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High Resolution Shear Profile Measurements In Entangled Polymers

Keesha A. Hayes1, Lynden A Archer1, Mark R Buckley2, and Itai Cohen2. (1) Chemical & Biomolecular Engineering, Cornell University, 120 Olin Hall, Cornell University, Ithaca, NY 14853, (2) Physics, Cornell University, 120 Olin Hall, Cornell University, Ithaca, NY 14853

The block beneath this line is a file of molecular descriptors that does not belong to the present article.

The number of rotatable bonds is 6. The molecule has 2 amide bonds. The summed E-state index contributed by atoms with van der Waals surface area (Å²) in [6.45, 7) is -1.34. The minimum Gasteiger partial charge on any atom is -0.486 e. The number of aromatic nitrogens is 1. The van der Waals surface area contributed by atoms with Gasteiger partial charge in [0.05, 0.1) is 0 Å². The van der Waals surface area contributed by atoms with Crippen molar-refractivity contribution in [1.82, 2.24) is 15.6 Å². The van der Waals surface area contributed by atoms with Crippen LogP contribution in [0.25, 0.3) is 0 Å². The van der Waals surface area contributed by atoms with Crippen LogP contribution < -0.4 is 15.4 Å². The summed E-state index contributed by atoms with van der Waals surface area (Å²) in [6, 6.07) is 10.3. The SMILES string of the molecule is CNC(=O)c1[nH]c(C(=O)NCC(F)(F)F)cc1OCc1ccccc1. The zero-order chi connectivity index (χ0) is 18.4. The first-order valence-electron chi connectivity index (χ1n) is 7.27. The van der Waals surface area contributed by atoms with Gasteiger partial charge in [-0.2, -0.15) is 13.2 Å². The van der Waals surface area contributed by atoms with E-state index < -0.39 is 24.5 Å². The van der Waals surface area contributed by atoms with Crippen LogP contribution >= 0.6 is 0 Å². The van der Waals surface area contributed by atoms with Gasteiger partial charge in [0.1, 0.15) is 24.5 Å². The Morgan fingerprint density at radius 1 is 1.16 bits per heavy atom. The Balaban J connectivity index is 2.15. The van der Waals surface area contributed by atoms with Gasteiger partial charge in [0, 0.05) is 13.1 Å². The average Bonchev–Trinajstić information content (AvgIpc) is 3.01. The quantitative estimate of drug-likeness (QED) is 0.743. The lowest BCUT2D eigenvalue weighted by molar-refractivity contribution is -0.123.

We use confocal microscopy and particle image velocimetry to directly visualize polymer flow in a custom-built, planar-Couette rheometer. Polybutadiene (melt Mw = 200K, 788K) solutions spanning a range of entanglement densities (8 ≤ N/Ne ≤ 56) are seeded with 250-300 nm particle tracers and sheared in narrow gaps ~ 35 μm. Compared to Couette and cone & plate geometries, our small aspect ratio (as < 1/143) parallel plate shear cell is a more rigorous setting in which to explore banding in entangled polymer flows. As the imposed shear rate increases, we find that not only does the velocity at the boundaries violate the no-slip condition, but that there are increasingly large differences between the imposed and measured rates. Despite these observations, importantly, the measured velocity profiles are generally linear (see Figure), even for shear rates well within the non-Newtonian shear regime. This finding disagrees with recent reports that shear banding is a characteristic flow response of entangled polymers, and instead points to interfacial slip as an important source of strain loss. The measured shear rates and shear stresses are used to characterize slip. We find two slip regimes; the transition to the highly non-linear second regime occurs at shear stresses comparable to the elastic modulus of the entangled polymer network. Our results are consistent both with theories for polymer slip and with published data obtained via other techniques. However, we also find that at very high dimensionless shear rates, a non-linearity in the velocity profile emerges near the moving plate. Motivated in part by this last result, we complement the confocal rheology with large-gap velocimetry using micron-sized tracers to investigate the limits and/ or range of applicability of the banding and interfacial slip phenomena. FIGURE: Velocity profiles for PBD200K, φ=0.4 solution; y/H=0 and y/H=1 are the top & bottom plates respectively